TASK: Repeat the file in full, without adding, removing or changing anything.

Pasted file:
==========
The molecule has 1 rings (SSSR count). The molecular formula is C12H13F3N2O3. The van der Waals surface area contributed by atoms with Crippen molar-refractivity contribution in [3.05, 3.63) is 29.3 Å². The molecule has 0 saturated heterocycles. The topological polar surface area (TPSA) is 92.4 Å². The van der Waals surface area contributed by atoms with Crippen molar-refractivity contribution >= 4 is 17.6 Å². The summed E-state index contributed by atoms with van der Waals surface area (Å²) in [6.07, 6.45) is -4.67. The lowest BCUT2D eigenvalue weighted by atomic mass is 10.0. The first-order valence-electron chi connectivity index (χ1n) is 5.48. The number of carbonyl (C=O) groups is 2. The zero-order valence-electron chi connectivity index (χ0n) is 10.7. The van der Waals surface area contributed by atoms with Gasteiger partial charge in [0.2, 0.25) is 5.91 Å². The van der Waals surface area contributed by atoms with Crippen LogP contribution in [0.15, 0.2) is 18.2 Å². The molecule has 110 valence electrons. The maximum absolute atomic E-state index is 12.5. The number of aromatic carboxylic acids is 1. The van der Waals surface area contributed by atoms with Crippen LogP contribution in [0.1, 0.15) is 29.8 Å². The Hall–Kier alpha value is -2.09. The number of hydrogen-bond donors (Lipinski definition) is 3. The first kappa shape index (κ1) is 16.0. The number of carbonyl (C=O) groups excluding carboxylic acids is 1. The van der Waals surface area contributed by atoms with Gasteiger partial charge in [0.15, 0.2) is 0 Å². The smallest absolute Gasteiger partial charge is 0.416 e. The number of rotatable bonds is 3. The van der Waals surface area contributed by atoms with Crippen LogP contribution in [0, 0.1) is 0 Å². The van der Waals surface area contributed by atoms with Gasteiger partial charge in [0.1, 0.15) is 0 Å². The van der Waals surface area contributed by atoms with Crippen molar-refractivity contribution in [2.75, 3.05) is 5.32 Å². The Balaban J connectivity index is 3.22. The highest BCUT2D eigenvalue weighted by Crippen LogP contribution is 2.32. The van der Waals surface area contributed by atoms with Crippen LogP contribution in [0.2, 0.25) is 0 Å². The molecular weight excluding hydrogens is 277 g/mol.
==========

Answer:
The molecule has 1 rings (SSSR count). The molecular formula is C12H13F3N2O3. The van der Waals surface area contributed by atoms with Crippen molar-refractivity contribution in [3.05, 3.63) is 29.3 Å². The molecule has 0 saturated heterocycles. The topological polar surface area (TPSA) is 92.4 Å². The van der Waals surface area contributed by atoms with Crippen molar-refractivity contribution >= 4 is 17.6 Å². The summed E-state index contributed by atoms with van der Waals surface area (Å²) in [6.07, 6.45) is -4.67. The lowest BCUT2D eigenvalue weighted by atomic mass is 10.0. The first-order valence-electron chi connectivity index (χ1n) is 5.48. The number of carbonyl (C=O) groups is 2. The zero-order valence-electron chi connectivity index (χ0n) is 10.7. The van der Waals surface area contributed by atoms with Gasteiger partial charge in [0.2, 0.25) is 5.91 Å². The van der Waals surface area contributed by atoms with Crippen LogP contribution in [0.15, 0.2) is 18.2 Å². The molecule has 110 valence electrons. The maximum absolute atomic E-state index is 12.5. The number of aromatic carboxylic acids is 1. The van der Waals surface area contributed by atoms with Crippen LogP contribution in [0.1, 0.15) is 29.8 Å². The Hall–Kier alpha value is -2.09. The number of hydrogen-bond donors (Lipinski definition) is 3. The first kappa shape index (κ1) is 16.0. The number of carbonyl (C=O) groups excluding carboxylic acids is 1. The van der Waals surface area contributed by atoms with Gasteiger partial charge in [0.15, 0.2) is 0 Å². The smallest absolute Gasteiger partial charge is 0.416 e. The number of rotatable bonds is 3. The van der Waals surface area contributed by atoms with Crippen LogP contribution in [0, 0.1) is 0 Å². The van der Waals surface area contributed by atoms with Gasteiger partial charge in [0.1, 0.15) is 0 Å². The van der Waals surface area contributed by atoms with Crippen molar-refractivity contribution in [2.75, 3.05) is 5.32 Å². The Balaban J connectivity index is 3.22. The highest BCUT2D eigenvalue weighted by Crippen LogP contribution is 2.32. The van der Waals surface area contributed by atoms with Crippen LogP contribution in [0.2, 0.25) is 0 Å². The molecular weight excluding hydrogens is 277 g/mol.